I have another Amendment in Clause 3, after the word "Assizes" to omit all the words down to the end of the first subsection, in order to insert the words "and otherwise as to the duties to be discharged with reference to the Judges and Assizes." The proposal which I am now making is to restore the Bill to the same shape as it was in before it entered Committee. When the Bill was in the Standing Committee, Lord Harrow by proposed to insert the words which now appear in the Bill, and his words differ from mine, inasmuch as they limit the regulations more than my words do. As the Bill now stands, the County Council and the Lord Chancellor will have power to make regulations only as to certain very definite things in connection with the reception and accommodation of the Judges. My words are wider, and would empower them to make any regulations as to matters connected with the reception and accommodation of the Judges, and which are not exactly specified. There is one instance which I think is pertinent and which is alluded to in an Amendment coming later, where Lord how is proposes to settle whether uniform is or not to be worn by the Sheriff. Under my words a regulation of that sort, if thought necessary, might be made by the County Councils with a reference to the Lord Chancellor. As the clause stands, I think it would be hardly competent for that to be done. 482 That is the difference between the two cases, and I shall be guided by the sense of the House whether the words should stand as they are now or as I would prefer them. When the matter was proposed in Standing Committee the votes were equal, and though, owing to the particular form in which the question was put according to the forms of your Lordships' House, the Amendment being carried by the casting vote of the Chairman, it appears as at present, I think the intention was that it should be rejected. However, the words originally in the Bill were struck out and new words inserted.
Amendment moved, in Clause 3, page 1, line 23, leave out—
And as to the provision of the necessary accommodation, and as to keeping order within the precincts of the court of assize") and insert ("and otherwise as to the duties to he discharged with reference to the judges and assizes.")—(The Earl of Camperdown.)
§ THE EARL OF HARROWBY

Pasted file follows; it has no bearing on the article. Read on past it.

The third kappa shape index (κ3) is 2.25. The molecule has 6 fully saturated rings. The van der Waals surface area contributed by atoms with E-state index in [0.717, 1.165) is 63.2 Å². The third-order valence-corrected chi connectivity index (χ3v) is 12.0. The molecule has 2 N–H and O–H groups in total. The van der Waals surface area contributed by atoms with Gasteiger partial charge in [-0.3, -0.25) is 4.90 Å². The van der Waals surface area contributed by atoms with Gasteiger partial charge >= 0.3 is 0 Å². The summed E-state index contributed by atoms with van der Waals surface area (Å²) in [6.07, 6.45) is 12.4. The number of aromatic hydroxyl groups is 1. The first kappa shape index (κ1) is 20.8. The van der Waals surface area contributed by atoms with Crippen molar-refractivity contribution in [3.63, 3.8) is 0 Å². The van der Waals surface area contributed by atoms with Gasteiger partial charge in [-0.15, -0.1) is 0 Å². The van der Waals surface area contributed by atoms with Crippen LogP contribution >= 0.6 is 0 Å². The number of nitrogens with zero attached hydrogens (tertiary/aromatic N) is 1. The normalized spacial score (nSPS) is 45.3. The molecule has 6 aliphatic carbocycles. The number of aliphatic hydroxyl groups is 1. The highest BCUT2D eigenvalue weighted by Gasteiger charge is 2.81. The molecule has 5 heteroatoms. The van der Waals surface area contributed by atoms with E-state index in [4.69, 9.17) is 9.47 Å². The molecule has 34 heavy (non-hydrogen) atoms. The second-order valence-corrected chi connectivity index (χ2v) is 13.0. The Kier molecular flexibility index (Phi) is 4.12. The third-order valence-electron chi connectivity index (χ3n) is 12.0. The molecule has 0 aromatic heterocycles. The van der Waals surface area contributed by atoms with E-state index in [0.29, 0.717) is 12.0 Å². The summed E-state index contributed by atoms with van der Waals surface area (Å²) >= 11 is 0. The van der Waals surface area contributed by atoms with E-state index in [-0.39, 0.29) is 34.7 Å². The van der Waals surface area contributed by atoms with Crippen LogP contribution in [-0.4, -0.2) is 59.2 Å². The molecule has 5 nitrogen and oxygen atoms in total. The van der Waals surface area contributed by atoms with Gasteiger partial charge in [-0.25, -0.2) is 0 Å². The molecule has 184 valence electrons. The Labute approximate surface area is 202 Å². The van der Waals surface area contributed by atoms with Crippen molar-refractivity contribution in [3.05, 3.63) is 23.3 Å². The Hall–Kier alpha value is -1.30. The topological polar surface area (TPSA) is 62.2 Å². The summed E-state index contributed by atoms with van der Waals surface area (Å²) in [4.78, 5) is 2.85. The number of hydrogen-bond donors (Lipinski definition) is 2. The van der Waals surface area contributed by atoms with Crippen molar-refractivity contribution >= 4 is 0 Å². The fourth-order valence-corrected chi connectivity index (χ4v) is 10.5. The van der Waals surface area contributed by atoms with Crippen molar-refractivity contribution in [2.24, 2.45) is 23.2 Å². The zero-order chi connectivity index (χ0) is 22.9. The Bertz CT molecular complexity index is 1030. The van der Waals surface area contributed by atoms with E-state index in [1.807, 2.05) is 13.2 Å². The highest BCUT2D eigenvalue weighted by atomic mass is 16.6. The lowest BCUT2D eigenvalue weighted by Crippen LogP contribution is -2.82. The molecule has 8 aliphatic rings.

As I inserted these words in Committee perhaps I ought to explain why I was anxious to pat them in instead of the words of the noble Earl. The first thing to be observed about this Bill is that it had really to do with the expenses of the Sheriffs. Now, all matters connected with expenses it is most right and proper that the County Councils should make rules in regard to, and those matters are amply set out in the clause as it stands now—That the County Councils shall, with the concurrence of the Lord Chancellor, make regulations as to the mode in which in their respective counties the Judges are to be received at the Assizes.That would include the expense of meeting them at the station, providing equipages, the expenses of lodgings, and as to the arrangements at the Courts of Assize, that is to say, keeping order and employing javelin-men or police. But the noble Earl goes further, and wishes to extend it generally as to the duties to be discharged with reference to the Judges of Assize. It seems to me a strong thing to say that the County Councils should lay down rules for the procedure of this very high officer the High Sheriff, as to receiving the Judges of the land. After all, the High Sheriff is one of the first officers in each county. He is supposed to rank even before the 483 Lord Lieutenant, who is the Queen's Representative in the county, and I do not think it is consistent with the proprieties of county life that the County Councils should lay down rules for the High Sheriff's guidance with regard to the Judges. Indeed, I do not think the County Councils would in the least desire to interfere in that way; in fact, I am sure mine would desire to avoid laying down rules as to the duties of the High Sheriff. I think, by doing this, we should give offence in many quarters in the counties. It is also quite inconsistent, I think, with regard to the Assizes themselves, and if there are any rules to be made for the guidance of the High Sheriff in his relations with the highest authorities in the land, I think that the Lord Chancellor should make them, and that it is quite inconsistent that the County Councils should do so. I am afraid, therefore, I must oppose this Amendment.